The Importance of Being Earnest review from 2014

  • Our critic's rating:
    Average press rating:
    Friday, July 18, 2014
    Review by:
    Bona Ruocco

    Something quite astonishing hits the audience, metaphorically speaking, as this version of ‘The Importance of Earnest’ begins – the site of Nigel Havers entering the stage wearing bright red Nike trainers (or sneakers for our American readers)! What’s more, he is totally in character!! Oscar Wilde set the play in the late Victorian era, so why then the Nike trainers, one might ask. We also see Martin Jarvis wearing Ray Ban sunglasses and there is a television screen being switched on so that the cast can catch up on the latest cricket match. All very odd and confusing.

    However, things become clearer as the play progresses. The red trainers are soon replaced with a proper pair of shoes, which is more in keeping with what we expect to see in such a setting - the morning room at a Manor House. We are actually witnessing a group of actors, ‘The Bunbury Company of Players’, who are getting ready to rehearse the famous Wilde comedy. The ‘Bunburys’ are similar to an amateur dramatic society, though with reputedly higher standards.

    ‘The Importance of Being Earnest’ is a very familiar play and has been performed in the West End so many times (most recently at the Vaudeville Theatre in 2008) that a new slant is warmly welcomed - Simon Brett has written the additional material for this production. It would have been more warmly welcomed had the idea had been better executed, however. There was some playing up to the audience, but not enough, and we also could have done with more over-acting. After all, this is a comedy!

    Once the play gets going, it remains mostly faithful to the Wilde original. It follows the story of two upper class bachelors, Algernon Moncrieff (Nigel Havers) and John Worthing (Martin Jarvis), who both create alternative identities in order to pursue their intended love interests. As their plan begins to collide, the formidable Lady Bracknell (Siân Phillips) instils terror in the pair as the real story of Earnest Worthing is discovered, along with an explanation of his heritage.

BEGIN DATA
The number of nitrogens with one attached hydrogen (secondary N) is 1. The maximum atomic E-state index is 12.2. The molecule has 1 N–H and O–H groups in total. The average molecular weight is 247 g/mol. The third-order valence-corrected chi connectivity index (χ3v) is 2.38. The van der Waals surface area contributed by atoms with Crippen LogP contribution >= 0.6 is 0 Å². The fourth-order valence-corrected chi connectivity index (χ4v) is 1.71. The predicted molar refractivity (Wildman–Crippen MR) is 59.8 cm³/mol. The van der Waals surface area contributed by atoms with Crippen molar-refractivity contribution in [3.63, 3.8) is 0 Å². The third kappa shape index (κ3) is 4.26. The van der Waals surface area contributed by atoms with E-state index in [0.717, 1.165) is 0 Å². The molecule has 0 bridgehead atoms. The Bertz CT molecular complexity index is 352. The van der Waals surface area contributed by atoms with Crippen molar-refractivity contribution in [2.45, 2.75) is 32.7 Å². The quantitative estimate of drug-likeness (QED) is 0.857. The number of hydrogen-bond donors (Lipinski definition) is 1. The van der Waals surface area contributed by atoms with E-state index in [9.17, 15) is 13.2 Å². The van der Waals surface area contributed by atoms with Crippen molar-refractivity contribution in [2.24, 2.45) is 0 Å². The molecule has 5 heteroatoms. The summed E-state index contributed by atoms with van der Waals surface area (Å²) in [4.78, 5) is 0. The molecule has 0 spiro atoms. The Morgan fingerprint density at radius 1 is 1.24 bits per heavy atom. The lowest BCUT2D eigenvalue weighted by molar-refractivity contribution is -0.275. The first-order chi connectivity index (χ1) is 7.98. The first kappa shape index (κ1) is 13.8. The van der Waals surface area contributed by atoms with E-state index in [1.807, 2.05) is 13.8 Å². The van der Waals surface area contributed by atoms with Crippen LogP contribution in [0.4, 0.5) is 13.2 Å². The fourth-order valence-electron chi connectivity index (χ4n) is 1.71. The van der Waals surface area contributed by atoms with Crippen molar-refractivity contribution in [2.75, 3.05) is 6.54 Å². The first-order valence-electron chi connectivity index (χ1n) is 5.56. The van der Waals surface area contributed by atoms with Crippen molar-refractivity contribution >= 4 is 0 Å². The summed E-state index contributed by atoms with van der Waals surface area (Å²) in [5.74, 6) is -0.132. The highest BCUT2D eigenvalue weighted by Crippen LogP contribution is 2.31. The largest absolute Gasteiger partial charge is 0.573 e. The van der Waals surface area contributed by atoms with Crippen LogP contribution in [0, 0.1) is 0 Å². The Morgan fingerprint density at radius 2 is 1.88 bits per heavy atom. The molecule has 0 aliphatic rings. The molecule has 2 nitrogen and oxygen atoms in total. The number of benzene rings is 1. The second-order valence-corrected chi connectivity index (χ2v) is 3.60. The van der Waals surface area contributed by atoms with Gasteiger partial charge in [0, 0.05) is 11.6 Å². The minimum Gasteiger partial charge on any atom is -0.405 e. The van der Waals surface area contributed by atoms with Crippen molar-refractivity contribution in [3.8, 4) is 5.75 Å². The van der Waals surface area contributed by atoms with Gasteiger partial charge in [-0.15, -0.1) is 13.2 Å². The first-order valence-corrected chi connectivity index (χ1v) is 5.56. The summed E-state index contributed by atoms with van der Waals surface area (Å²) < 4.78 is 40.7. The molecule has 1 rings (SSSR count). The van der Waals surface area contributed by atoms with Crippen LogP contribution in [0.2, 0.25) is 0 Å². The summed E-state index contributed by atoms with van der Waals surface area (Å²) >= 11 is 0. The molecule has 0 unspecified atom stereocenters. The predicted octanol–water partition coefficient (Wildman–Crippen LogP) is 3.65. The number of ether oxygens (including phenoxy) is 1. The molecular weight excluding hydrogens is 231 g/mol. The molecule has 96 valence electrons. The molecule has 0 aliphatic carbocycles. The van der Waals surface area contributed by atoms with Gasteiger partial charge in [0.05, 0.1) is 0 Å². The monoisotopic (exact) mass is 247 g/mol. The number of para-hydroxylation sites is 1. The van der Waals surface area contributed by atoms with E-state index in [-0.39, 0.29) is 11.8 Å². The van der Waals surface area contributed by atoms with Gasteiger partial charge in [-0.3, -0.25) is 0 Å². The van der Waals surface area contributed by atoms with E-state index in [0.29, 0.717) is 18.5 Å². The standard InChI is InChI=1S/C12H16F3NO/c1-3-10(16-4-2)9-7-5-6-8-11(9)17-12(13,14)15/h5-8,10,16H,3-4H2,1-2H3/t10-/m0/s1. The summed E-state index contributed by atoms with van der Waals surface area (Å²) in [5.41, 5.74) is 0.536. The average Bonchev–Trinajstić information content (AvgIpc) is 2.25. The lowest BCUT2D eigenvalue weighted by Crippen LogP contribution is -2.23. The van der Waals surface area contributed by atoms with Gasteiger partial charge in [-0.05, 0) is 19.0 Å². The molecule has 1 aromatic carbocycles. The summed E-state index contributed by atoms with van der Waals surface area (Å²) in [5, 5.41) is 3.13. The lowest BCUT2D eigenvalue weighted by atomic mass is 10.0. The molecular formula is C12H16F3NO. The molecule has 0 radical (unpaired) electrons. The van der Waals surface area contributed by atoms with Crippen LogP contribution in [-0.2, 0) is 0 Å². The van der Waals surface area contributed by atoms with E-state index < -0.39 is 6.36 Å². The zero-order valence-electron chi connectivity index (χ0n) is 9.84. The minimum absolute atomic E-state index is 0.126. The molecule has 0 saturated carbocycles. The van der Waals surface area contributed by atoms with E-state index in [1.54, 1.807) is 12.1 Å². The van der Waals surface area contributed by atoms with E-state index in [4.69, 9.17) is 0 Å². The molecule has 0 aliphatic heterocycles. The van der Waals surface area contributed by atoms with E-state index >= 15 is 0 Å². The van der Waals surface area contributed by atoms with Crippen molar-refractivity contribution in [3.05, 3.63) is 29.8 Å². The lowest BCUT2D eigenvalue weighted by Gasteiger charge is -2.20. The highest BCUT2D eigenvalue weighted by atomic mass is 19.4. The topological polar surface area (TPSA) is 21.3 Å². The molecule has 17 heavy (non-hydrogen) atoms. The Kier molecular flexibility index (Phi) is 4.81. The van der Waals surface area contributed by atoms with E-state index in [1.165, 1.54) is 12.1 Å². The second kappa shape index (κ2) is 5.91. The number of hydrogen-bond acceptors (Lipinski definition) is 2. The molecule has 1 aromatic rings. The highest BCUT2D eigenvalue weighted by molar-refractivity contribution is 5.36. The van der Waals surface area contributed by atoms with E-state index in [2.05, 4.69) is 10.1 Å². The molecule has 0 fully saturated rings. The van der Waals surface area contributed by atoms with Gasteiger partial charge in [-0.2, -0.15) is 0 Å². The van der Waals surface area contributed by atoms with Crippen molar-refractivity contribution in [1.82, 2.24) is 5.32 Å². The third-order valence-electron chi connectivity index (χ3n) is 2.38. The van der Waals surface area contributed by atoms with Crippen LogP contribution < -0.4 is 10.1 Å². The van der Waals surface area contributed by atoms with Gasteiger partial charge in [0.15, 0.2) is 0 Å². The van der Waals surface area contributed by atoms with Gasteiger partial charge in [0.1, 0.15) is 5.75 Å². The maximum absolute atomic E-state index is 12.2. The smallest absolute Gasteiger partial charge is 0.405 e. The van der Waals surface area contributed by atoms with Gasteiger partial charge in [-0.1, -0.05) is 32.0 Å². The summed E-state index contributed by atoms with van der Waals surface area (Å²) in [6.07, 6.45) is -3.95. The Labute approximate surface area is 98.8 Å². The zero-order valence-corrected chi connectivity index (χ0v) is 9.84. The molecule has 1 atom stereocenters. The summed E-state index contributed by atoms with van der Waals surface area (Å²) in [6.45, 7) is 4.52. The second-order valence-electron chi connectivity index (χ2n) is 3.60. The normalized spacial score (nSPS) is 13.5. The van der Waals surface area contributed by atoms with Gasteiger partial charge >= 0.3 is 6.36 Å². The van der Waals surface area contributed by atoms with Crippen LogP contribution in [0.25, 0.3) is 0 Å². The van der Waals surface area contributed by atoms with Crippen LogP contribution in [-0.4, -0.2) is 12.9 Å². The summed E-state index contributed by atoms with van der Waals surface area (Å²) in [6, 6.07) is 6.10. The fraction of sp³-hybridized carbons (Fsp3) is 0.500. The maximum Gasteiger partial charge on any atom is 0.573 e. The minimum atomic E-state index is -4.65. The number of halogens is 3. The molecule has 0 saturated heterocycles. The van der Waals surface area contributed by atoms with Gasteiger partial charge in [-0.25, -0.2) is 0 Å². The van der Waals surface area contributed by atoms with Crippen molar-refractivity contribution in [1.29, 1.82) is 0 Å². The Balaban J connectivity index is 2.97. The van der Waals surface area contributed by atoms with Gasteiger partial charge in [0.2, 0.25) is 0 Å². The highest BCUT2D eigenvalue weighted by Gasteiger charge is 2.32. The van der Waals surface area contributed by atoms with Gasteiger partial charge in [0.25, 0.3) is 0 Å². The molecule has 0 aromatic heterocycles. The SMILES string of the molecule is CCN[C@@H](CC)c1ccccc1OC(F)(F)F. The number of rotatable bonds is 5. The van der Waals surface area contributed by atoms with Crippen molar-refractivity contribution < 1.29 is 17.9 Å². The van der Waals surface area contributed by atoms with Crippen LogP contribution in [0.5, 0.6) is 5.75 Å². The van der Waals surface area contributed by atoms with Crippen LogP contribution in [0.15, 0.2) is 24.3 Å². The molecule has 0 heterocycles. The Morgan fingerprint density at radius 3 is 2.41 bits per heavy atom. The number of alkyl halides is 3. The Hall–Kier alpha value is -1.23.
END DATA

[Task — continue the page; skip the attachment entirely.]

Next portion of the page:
I’m sorry to single out Nigel Havers again, but he is on top form - being Nigel Havers. Over the years, we have come to know him playing a rogue, a cad, a cheat, a womaniser (usually all at the same time) and the character he plays here is no different. We last saw him in a very similar role on television only a few months ago, albeit set in modern day Manchester – in “Coronation Street”.

    The star-studded cast, including the already mentioned Havers, Jarvis and Siân Phillips, plus Christine Kavanagh, Cherie Lunghi, Rosalind Ayres and Niall Buggy, carry out their duties very professionally. And that is the main problem here – we want more than a professional show. We want something extra, and I had to wait until half way through the play before I had my first laugh out loud moment. Up until that point, the humour had either seemed old-fashioned or predictable. But then, all of a sudden, it was as if a miracle had taken place – everything seemed to step up several gears all at once and the play became very entertaining. In the nick of time, too.

    The scene with Cecily (John Worthing is her Guardian), played by Christine Kavanagh, and Gwendolen (Algernon Moncrieff’s cousin), played by Cherie Lunghi, where they enjoy a cup of tea with cake, was a total joy to watch. It was like a boxing fight, with punches being replaced with words. I was on the edge of my seat, wanting more, and getting more. A great highlight. Martin Jarvis also does well to steal one of the scenes, though this was more to do with what he was wearing than with his acting. To say anymore would spoil the surprise!

    So it was a slow starter that eventually came together in fine form as the storyline unravelled. Of course, this is largely due to Wilde’s writing. In the end, the one-liners and put-downs were in plentiful supply, and my favourite has to be Lady Bracknell’s very sharp comment to Cecily: “Your hair seems largely as nature has left it.” Well said! Had there been more lines like that during the first act, I would have left the theatre a happier person. Instead, I went home with a very strong desire to purchase a shiny pair of red Nike trainers ...


    "Those who love Wilde will feel similarly let down by this self-indulgent travesty of a masterpiece."
    Charles Spencer for The Daily Telegraph

    "If visitors to Paris's Père Lachaise cemetery currently hear a strange noise, it is that of Oscar Wilde's spirit loudly rebelling at the thought that his sublime comedy needs to be 'reimagined'."
    Michael Billington for The Guardian

    "The production left me with two main feelings. One is that the age-blind casting suits the slightly surreal Lewis Carroll aspect of the play's subversiveness. The second is that theatre is such a non-realist art that good acting can render age irrelevant."
    Paul Taylor for The Independent

    "Playwright Simon Brett has given Oscar Wilde’s classic a delightful new context and I don’t think I’ve enjoyed the play quite as much since the first couple of times I ever saw it."
    Quentin Letts for The Daily Mail

    "The great and good of British acting Nigel Havers, Sian Phillips, Cheri Lunghi and Martin Jarvis bring an Acorn Antiques quality to Oscar Wilde's famous play."
    Neil Norman for The Daily Express

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